November 25, 2020 3:14 pm

The Rise and Fall of Our Ladies Bread 1970s – 1980s

Sponsored

Share this

Share on facebook
Share on twitter
Share on linkedin
Share on whatsapp
1+

In Anambra State of the 1970s and 1980s, there was a very popular bread brand named Our Lady’s. It was the most premium and most expensive. It was the number one bread brand for those coming home or leaving home through Onitsha.

Then a rumour started that the bread was popular because the owner caused luxury bus accidents, sucked people’s blood and used it to make the bread and attract buyers.

This did not stop as a rumour. Some ladies went to Anambra State Broadcasting Service, Onitsha to be interviewed on the issue. They said they worked in the bakery and were privy to how people’s blood was used to make the bread. They told all kinds of stories about Mamiwọta powers. Then the bread brand died. I don’t know who the founder was. But I could imagine how devastated he or she must have felt with such a gang-up even endorsed by the state-owned radio station.

It was the era Patty Obasi sang Mma Mamiwọta (Mermaid’s Beauty) and Victor Uwaifo sang If You See Mamiwọta. It was also the era of Egedege troupe from Unubi – it was said that the lead singer was also a top member in the marine world, and that was what made the musical troupe popular.

The talk of Mamiwọta and Ogbanje was all over town then. Half of the girls and young ladies, especially the pretty ones, were termed members of the marine world or female cult called “òtù. Any girl with blue eyes was an initiate of the marine world. Any girl that was too quiet was a member. Any girl that was very fair-complexioned was a member. Any girl with lovely or sexy eyes was a member.

There were many medicine women who specialised in performing the rituals on such girls, so that they would be allowed by the marine world to marry, have children, concentrate on life, live long, not destroy the destiny of their husband, etc. Such ladies usually got some marks on their hands, left by the medicine women.

Sometimes if a woman was having problems of stubbornness, waywardness, domestic fights, childlessness, etc in her marriage, her parents would come pick her up and take her to a medicine woman. Depending on the rank of the initiate in the marine world, sometimes a cow and other items were used to pacify the marine world or her cult to let her be, to let her enjoy her life and marriage.

It was said that girls got initiated through other girls and women by accepting food items from such people. Because of that, girls were warned never to accept food items from even their friends or other people.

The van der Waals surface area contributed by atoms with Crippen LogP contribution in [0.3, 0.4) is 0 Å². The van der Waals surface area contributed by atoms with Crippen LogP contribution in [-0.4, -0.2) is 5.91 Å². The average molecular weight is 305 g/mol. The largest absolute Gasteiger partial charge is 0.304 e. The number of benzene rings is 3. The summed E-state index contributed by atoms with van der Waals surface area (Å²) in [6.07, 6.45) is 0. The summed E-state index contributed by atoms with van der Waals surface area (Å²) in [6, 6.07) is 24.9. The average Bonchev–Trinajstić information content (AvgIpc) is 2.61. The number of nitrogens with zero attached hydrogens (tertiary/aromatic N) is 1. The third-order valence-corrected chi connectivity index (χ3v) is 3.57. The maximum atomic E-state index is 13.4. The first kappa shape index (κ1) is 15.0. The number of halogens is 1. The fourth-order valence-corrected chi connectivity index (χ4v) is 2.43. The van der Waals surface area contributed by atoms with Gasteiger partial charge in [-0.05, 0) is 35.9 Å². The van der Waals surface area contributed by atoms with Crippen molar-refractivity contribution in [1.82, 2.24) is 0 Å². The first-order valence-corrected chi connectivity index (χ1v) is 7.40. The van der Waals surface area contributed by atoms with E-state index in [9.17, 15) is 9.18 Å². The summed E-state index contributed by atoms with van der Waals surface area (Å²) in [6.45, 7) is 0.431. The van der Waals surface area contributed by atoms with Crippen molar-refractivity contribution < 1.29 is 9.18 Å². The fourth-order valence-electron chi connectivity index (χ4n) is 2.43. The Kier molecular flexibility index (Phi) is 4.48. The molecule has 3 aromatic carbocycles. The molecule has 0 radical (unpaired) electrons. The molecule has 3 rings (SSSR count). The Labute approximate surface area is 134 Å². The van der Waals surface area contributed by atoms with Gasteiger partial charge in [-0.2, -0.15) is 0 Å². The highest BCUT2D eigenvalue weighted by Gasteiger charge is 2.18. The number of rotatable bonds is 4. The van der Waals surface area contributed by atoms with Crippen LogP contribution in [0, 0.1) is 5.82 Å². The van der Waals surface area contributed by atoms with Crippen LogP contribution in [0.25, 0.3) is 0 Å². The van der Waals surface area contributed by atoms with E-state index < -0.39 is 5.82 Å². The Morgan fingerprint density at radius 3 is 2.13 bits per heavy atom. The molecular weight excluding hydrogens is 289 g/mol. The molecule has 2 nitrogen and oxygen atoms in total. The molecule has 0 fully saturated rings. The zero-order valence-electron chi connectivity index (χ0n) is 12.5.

Note that at the time this was going on, Christianity was by far the dominant religion around us. But if you argued that such was empty talk, even staunch members of the church would tell you to keep religion aside, to avoid losing your daughter.

And when Nollywood started, while the men were acting films of men involved in money rituals, the women were acting films of women involved in the marine world, destroying men and homes.

I have studied Nigerians of different ethnic groups and have seen that there is virtually no difference between the belief of animists, Christians and Muslims in superstition. In Nigeria, every thing that cannot easily be explained is caused by evil forces. The animists will seek a medinine man to help solve it. The Christians will seek a man of God to solve it. The Muslims will seek an alfa to solve it.

In Nigeria, nothing happens for nothing. All around are evil forces that need to be cast out or pacified with sacrifices or offerings.

Over 150 years after the Europeans came to conquer us with guns made with the brain, while our deities failed our forefathers, we still continue to depend on spiritual forces to solve our problems, thereby making ourselves slaves to China, Europe, America. Even many parts of Asia have left us behind. They believe in their own religions but they seek scientific solutions to most of their life problems while we seek almost 100% spiritual solutions to our problems. Sadly, we are not half as godly as we are religious.

Like we say here, it is well, it is not my portion, I reject it. Happy weekend.

Credit: Agunze Azuka Onwuka

1+
Share on facebook
Share on twitter
Share on linkedin
Share on whatsapp
guest
0 Comments
Inline Feedbacks
View all comments

Sponsored

Sponsored

Login or Sign Up to Support Schwiz Josh

Upon Registration, You will be credited with 27TTC

Login | Register

Support Schwiz Josh by donating Trencoins

Glad to have you here!

You can become a member of Trentimes forum and earn seamlessly on the side. Here’s a special invitation for you!

Glad to have you here!

You can become a member of Trentimes forum and earn seamlessly on the side. Here’s a special invitation for you!